Image Credits: In My Sacred Space
During my life, I have been privileged with safety. I was privileged with assuming that I was in control of my own life, that no meant no, and that people were good. A week into my freshman year of college, everything changed. A boy I had met during the summer at a school related function sexually assaulted me a month and a half later. Three times.
People often always ask, why didn’t you run, why didn’t you fight with every fiber of your being? It’s not always that easy. We, as humans, typically assume it’s fight or flight. There is a third option, freezing. Being unable to fight, unable to flight, just freezing and wanting it to be over with. You do not know what to do. You are petrified like a deer in the headlights on a dark country road. In that moment, you are unable to take control, because he is in control.
People say, well what were you wearing? Did you flirt with him? You invited him to hangout. That’s no excuse for poor actions. I didn’t ask for it.
I wasn’t asking for it when I was studying in the school library during the middle of the day.
I wasn’t asking for it when he tried to trap me in a stairwell and an elevator.
I wasn’t asking for it when I had bruises on my arms.
I wasn’t asking for it when my neck and wrists were held with force.
I wasn’t asking for harassing text messages for weeks to follow.
I wasn’t asking for him to stalk me, stare at me, try to contact me, or smile while he said, “you should feel lucky to have done that with someone like me.”
For the longest time, I didn’t process what had happened to me. I said no multiple times, but I didn’t fight him. I blamed myself thinking maybe I had led him on. Maybe I might have flirted. Maybe asking to study meant that I wanted to do other things. Maybe I was dressed too provocatively. Maybe I shouldn’t have been wearing makeup. Maybe I shouldn’t have assumed that people are good.
It took me months to process that I had been sexually assaulted on three different occasions by the same man- wait no – boy. Men don’t rape. Men don’t take no as a yes. Men don’t bully you to get what they want. It is far too often that victims go through the phase of self-blame and guilt. We think that we are responsible for our own attack. I found myself blaming myself for my attack and found every reason not to file it. I started to research what sexual assault was. I was horrified to discover it matched the description of what happened to me. For the past year, I have had PTSD from the multiple occasions. This included panic attacks while driving for no reason, nightmares, self-hatred, self-harm, and even suicidal thoughts. I’ve had it all.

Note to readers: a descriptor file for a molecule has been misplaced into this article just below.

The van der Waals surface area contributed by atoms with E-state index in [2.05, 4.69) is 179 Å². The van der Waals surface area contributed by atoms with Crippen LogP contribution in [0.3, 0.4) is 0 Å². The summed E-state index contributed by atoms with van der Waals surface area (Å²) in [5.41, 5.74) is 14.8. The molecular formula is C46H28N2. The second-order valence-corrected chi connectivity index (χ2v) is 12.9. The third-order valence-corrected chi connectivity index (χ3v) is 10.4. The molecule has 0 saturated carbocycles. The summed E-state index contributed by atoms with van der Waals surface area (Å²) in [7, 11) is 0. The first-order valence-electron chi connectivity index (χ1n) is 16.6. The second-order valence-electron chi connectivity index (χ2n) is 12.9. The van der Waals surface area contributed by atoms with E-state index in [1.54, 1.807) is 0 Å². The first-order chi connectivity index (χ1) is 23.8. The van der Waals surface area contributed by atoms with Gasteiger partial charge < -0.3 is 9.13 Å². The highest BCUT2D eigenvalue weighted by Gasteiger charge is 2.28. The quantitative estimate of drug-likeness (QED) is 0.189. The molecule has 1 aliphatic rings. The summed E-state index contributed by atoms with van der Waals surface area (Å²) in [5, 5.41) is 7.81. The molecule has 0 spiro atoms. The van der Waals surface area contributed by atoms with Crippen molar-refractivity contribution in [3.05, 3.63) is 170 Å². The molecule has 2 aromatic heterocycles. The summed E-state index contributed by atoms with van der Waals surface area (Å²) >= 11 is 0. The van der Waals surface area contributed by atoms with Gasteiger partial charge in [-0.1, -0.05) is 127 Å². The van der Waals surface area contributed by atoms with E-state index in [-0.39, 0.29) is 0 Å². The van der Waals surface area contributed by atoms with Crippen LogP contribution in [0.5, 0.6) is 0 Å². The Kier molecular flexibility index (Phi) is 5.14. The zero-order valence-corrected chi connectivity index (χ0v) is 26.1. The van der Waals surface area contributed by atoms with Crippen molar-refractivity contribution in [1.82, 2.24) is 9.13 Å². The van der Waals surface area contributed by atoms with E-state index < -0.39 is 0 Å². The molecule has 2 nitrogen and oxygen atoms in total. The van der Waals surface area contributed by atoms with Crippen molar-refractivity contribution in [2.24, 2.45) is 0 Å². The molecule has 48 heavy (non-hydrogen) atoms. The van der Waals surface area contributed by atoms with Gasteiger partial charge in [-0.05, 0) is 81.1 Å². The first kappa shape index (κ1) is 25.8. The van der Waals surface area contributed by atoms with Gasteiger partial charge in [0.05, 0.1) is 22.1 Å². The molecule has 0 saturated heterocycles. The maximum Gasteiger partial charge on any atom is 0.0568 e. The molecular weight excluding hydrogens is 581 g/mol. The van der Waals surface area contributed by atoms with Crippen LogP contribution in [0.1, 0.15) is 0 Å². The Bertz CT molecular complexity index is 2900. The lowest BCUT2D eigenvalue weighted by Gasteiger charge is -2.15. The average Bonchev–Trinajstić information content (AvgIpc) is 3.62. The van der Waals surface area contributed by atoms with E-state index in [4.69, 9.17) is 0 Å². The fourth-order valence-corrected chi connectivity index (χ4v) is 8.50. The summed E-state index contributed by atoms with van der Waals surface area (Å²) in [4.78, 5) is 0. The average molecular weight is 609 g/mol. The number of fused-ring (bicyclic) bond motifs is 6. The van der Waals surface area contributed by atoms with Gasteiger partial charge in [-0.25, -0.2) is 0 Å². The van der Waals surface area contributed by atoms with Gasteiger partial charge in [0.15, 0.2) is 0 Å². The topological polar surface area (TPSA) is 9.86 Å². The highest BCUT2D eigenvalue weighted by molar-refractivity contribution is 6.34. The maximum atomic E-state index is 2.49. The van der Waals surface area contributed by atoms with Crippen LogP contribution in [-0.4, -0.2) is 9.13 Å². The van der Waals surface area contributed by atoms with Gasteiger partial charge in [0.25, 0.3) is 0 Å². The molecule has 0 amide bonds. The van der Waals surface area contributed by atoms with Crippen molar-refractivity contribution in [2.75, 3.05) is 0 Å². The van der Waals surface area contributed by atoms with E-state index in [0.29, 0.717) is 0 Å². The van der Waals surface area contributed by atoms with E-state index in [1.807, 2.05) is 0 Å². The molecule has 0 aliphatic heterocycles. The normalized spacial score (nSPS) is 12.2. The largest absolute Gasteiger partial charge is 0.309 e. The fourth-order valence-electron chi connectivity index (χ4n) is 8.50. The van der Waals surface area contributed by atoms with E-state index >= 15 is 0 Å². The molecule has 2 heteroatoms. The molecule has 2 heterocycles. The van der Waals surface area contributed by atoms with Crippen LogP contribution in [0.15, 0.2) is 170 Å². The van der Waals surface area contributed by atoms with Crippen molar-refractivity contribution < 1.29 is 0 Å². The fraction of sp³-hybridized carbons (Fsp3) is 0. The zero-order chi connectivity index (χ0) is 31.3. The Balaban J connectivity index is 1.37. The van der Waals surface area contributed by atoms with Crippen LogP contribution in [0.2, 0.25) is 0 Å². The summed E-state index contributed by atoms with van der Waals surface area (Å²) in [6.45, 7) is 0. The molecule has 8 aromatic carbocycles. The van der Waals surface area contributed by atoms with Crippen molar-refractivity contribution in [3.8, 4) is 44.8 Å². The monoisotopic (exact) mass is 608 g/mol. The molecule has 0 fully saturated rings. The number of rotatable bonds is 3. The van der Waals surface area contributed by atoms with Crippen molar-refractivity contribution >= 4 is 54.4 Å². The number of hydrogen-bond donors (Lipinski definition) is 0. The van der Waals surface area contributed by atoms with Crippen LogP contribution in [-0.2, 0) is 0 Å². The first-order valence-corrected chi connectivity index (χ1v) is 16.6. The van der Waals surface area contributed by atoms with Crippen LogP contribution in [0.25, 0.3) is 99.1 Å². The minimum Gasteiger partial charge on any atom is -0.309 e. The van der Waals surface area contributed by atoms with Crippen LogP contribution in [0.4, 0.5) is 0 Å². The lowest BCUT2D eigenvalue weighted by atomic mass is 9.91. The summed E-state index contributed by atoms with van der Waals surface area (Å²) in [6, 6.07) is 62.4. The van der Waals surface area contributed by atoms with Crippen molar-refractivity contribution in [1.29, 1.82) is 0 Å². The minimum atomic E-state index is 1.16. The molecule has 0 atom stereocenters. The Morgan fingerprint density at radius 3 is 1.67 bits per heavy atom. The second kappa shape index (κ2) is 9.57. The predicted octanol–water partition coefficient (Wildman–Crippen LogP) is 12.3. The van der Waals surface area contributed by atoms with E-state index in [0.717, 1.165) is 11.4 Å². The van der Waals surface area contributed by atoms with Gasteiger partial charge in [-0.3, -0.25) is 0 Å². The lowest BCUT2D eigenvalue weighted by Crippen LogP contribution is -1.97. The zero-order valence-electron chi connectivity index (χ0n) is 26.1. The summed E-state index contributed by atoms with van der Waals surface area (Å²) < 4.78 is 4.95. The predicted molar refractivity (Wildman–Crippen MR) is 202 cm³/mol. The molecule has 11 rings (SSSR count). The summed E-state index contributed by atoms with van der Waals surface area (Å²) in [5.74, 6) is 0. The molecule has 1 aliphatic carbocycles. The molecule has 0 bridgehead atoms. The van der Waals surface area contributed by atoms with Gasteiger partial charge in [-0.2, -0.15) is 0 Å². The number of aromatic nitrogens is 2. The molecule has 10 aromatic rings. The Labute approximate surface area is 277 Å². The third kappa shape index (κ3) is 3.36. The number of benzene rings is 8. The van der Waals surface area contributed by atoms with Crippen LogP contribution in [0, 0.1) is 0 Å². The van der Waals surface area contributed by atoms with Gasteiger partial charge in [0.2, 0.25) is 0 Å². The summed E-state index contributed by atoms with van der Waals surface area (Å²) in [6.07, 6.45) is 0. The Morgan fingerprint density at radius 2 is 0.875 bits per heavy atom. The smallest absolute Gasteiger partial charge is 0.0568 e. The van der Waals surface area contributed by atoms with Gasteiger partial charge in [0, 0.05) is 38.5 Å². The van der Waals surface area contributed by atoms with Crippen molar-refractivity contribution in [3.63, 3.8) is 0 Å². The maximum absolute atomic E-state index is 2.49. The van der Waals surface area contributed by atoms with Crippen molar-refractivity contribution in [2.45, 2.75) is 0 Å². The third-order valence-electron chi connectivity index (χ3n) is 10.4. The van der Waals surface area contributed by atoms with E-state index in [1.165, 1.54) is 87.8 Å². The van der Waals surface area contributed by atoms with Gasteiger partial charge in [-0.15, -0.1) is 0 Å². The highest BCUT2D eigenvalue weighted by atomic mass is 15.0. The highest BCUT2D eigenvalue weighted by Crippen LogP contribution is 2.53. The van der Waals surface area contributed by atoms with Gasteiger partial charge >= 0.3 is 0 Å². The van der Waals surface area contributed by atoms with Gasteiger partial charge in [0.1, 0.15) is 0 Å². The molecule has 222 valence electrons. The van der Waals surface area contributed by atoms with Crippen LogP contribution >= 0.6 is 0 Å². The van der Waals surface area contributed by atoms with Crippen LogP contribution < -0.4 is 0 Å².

To this day I ask God, why me? Why did this happen to me? How did this happen? But what I do know is I can do something about assault and the stigma. I can stop him. My purpose through this rigorous journey is to make sure he does not hurt another girl and strip her of her innocence and self-love as well. This journey has started this semester.
To the people who have been assaulted on campus and are terrified of going up against their assaulter. It seems like all the odds are against you. He could be an athlete, a person viewed positively in the community, or an academic scholar. You think no one will believe you. They will.
My first step was talking to our campus Title IX coordinator and the school counselor. They both took my report and questioned me. With the counselor, you are completely safe. He or she cannot tell anyone anything – completely bound to confidentiality. The Title IX coordinator’s sole purpose is to help you, but he or she is not bound to confidentiality. After talking with these two individuals, I requested to put a no contact order on my assaulter. This means my assaulter could not get within 50 feet of me on campus. He could not contact me in any way, shape, or form. Next, I had to meet with our school’s conduct coordinator. She took my story, recorded my details, and interviewed any names I gave her. My assaulter received the same treatment because, you know, innocent before proven guilty. She conducted interviews of all parties involved and see what information she could gather to prove our cases to be legitimate.
My process took about two months, one of the longest cases yet. During this process, I felt overwhelmed. Having my no contact order, I felt much safer and my anxiety decreased, but everyone involved treated me differently. Our mutual friends, staff members who knew what was going on, and his teammates looked at me like I was this pathetic, horrible person trying to ruin his life. That is the price you pay for justice.
Finally, my process was over. I anxiously went in for a meeting with the conduct coordinator. The results were not in my favor. Despite doing three interviews and writing a personal statement, while having all details consistent, I lost the case. I had every detail, down to the exact couch pattern in the library and the exact book lying 2 feet from me during an incident. He lied to the conduct coordinator. Due to the lack of witnesses during the three incidents, she was unable to prove the sexual assault, despite wholeheartedly believing me. He lied about not remembering two of the three incidents at hand. He lied to her about obtaining verbal consent. Because he lied, he got away with it.